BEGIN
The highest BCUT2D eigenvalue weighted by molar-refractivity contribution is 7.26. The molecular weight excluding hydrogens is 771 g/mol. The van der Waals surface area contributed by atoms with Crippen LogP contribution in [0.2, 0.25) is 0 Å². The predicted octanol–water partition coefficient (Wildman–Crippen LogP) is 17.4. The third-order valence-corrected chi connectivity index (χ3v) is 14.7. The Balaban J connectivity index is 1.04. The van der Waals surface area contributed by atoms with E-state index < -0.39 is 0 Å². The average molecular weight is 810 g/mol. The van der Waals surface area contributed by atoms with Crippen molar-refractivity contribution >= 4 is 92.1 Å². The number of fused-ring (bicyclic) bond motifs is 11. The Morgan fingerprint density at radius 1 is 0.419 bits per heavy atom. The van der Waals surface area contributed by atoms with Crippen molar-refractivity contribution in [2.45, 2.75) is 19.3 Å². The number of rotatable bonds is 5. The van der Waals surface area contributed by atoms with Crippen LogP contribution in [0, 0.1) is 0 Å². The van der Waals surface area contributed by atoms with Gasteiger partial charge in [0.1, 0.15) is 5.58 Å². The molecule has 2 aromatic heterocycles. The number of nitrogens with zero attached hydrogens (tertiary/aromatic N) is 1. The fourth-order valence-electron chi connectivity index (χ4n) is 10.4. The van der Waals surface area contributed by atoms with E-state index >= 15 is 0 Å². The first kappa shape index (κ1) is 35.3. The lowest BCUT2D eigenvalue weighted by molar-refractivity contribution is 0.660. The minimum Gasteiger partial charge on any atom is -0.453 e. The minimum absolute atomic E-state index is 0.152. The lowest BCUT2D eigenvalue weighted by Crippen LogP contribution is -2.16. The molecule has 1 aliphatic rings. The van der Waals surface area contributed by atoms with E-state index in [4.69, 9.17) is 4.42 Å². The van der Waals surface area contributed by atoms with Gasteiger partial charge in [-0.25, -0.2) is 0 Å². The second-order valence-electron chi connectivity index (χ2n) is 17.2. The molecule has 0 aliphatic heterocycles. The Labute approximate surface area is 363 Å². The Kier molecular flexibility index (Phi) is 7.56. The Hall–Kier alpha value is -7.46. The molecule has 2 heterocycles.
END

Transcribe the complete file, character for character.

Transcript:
The highest BCUT2D eigenvalue weighted by molar-refractivity contribution is 7.26. The molecular weight excluding hydrogens is 771 g/mol. The van der Waals surface area contributed by atoms with Crippen LogP contribution in [0.2, 0.25) is 0 Å². The predicted octanol–water partition coefficient (Wildman–Crippen LogP) is 17.4. The third-order valence-corrected chi connectivity index (χ3v) is 14.7. The Balaban J connectivity index is 1.04. The van der Waals surface area contributed by atoms with E-state index < -0.39 is 0 Å². The average molecular weight is 810 g/mol. The van der Waals surface area contributed by atoms with Crippen molar-refractivity contribution >= 4 is 92.1 Å². The number of fused-ring (bicyclic) bond motifs is 11. The Morgan fingerprint density at radius 1 is 0.419 bits per heavy atom. The van der Waals surface area contributed by atoms with Crippen molar-refractivity contribution in [2.45, 2.75) is 19.3 Å². The number of rotatable bonds is 5. The van der Waals surface area contributed by atoms with Crippen LogP contribution in [0, 0.1) is 0 Å². The van der Waals surface area contributed by atoms with Gasteiger partial charge in [0.1, 0.15) is 5.58 Å². The molecule has 2 aromatic heterocycles. The number of nitrogens with zero attached hydrogens (tertiary/aromatic N) is 1. The fourth-order valence-electron chi connectivity index (χ4n) is 10.4. The van der Waals surface area contributed by atoms with E-state index >= 15 is 0 Å². The first kappa shape index (κ1) is 35.3. The lowest BCUT2D eigenvalue weighted by molar-refractivity contribution is 0.660. The minimum Gasteiger partial charge on any atom is -0.453 e. The minimum absolute atomic E-state index is 0.152. The lowest BCUT2D eigenvalue weighted by Crippen LogP contribution is -2.16. The molecule has 1 aliphatic rings. The van der Waals surface area contributed by atoms with E-state index in [4.69, 9.17) is 4.42 Å². The van der Waals surface area contributed by atoms with Gasteiger partial charge in [-0.25, -0.2) is 0 Å². The second-order valence-electron chi connectivity index (χ2n) is 17.2. The molecule has 0 aliphatic heterocycles. The Labute approximate surface area is 363 Å². The Kier molecular flexibility index (Phi) is 7.56. The Hall–Kier alpha value is -7.46. The molecule has 2 heterocycles.